The exercise by the data subject of this right, in fact allows him/her to “restrict” the processing of his/her data in some situations and provides him/her with an alternative to requiring data to be erased, namely, the data subject requests the temporary suspension of processing.

The right to obtain a restriction of processing can be exercised when:

1) the data subject disputes the accuracy of his/her personal data and so requests restriction of their utilisation for a period in which the data controller will be able to verify their accuracy;

2) the processing is unlawful, but the data subject objects to erasure of the personal data and requests restriction of their use instead;

3) the controller no longer has need for the personal data for the purposes of processing, but the data subject requires them to establish, exercise or defend legal claims;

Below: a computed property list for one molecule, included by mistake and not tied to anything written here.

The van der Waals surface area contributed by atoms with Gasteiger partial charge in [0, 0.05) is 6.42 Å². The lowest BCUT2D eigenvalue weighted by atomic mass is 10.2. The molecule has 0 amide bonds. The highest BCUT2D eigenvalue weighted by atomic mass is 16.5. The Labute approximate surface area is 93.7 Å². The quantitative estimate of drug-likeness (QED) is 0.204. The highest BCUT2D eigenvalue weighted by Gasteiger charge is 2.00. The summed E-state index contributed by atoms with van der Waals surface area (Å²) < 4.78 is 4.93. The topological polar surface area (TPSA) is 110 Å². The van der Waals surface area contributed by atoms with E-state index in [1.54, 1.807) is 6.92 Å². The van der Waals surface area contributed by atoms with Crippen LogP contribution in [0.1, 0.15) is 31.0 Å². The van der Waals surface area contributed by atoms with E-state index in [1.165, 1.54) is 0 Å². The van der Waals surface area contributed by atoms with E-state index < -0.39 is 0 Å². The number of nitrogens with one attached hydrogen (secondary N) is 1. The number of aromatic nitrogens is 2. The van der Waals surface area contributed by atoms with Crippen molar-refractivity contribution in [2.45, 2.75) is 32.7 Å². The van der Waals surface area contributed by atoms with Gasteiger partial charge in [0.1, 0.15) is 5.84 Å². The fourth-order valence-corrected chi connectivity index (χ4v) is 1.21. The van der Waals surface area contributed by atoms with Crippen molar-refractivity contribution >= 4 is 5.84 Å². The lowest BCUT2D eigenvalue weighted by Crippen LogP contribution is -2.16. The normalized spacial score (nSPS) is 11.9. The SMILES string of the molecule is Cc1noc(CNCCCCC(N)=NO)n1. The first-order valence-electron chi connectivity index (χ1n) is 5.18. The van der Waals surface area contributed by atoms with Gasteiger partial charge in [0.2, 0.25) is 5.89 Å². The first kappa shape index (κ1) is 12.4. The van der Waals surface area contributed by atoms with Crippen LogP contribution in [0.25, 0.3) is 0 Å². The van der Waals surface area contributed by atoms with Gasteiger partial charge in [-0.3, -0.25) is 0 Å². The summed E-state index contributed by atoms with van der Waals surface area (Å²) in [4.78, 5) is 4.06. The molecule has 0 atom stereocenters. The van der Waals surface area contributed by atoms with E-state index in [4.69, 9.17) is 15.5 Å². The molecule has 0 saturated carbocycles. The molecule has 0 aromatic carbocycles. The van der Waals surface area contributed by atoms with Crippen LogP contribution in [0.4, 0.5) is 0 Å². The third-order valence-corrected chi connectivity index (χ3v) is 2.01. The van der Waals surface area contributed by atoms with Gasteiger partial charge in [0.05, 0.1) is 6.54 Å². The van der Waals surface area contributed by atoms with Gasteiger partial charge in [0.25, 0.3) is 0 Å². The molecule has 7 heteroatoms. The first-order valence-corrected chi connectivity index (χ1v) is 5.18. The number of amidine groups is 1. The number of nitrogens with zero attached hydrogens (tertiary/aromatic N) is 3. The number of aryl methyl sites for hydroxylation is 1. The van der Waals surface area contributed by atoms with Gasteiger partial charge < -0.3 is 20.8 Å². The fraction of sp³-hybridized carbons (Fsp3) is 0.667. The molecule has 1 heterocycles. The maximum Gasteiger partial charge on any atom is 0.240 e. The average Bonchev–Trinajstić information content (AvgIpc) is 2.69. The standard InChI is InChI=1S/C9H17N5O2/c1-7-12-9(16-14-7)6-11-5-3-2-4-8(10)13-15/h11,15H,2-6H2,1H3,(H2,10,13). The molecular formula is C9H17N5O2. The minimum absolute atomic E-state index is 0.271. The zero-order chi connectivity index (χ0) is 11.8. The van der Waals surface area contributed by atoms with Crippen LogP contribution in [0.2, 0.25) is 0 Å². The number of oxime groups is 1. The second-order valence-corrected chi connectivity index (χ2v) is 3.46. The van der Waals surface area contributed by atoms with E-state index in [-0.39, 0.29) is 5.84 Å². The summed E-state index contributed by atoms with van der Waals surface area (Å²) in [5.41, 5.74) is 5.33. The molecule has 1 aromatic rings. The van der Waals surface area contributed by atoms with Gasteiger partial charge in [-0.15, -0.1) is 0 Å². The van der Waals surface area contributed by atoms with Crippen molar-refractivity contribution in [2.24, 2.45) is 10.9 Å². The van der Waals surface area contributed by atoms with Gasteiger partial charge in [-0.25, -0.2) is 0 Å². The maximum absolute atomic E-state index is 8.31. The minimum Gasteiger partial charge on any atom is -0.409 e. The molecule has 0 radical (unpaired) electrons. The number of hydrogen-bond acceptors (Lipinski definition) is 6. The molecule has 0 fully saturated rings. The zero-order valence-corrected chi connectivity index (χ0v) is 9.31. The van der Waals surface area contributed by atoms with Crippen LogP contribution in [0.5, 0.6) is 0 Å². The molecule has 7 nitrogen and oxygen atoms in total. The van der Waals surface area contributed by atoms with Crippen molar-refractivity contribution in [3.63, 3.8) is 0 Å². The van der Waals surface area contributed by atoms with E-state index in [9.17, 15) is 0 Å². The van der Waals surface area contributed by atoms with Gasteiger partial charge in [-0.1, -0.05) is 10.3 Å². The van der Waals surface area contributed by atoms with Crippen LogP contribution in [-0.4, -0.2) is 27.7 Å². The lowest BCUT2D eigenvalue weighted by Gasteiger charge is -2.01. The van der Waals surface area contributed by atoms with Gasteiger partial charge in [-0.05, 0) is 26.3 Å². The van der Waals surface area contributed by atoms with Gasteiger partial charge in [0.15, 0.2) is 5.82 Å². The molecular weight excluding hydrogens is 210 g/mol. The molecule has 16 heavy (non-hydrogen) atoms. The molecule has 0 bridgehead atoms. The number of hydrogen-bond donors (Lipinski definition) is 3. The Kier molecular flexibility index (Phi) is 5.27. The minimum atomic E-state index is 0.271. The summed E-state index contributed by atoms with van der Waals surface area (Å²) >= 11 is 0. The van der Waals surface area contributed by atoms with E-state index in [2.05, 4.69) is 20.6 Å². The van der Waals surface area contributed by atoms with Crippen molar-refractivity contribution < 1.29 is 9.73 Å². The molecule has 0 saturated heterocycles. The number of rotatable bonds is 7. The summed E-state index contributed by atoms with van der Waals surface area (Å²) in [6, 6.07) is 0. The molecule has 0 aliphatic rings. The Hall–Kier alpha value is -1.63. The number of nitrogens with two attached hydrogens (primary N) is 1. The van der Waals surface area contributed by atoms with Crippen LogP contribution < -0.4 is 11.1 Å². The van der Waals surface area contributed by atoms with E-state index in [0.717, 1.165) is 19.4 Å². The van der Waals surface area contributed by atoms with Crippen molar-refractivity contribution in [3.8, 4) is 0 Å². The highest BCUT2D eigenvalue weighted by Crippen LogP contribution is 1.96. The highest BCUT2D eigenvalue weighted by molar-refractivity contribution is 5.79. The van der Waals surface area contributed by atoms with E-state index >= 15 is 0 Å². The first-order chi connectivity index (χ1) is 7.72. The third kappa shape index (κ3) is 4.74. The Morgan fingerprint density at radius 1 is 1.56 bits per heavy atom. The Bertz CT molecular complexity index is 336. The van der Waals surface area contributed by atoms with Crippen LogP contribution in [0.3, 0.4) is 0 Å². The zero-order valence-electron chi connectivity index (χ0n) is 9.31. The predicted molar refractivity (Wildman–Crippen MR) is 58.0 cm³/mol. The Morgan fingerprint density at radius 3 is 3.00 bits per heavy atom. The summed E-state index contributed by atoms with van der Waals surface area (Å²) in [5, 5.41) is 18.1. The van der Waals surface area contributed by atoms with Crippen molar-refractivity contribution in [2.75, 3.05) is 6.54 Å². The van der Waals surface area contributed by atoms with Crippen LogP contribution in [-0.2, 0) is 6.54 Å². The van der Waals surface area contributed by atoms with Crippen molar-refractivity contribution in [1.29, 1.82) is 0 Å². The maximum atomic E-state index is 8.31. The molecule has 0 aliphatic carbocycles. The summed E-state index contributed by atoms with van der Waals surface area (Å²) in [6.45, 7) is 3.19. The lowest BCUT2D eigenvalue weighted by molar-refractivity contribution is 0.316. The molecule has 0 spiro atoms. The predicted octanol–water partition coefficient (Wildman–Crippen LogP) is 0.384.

4) the data subject has objected to processing and the restriction of processing is implemented pending verification of whether the legitimate grounds of the controller override those of the data subject.

What is the right to data portability?

The right to data portability is a right with a double content. Firstly, it consists in the right of the data subject to receive the data in a structured, commonly used and machine-readable form. There is no express indication of the type of format to be used, but it is evident that the objective is that of assuring that the data are provided in an “interoperable” format, which allows easy re-use across a variety of devices and services.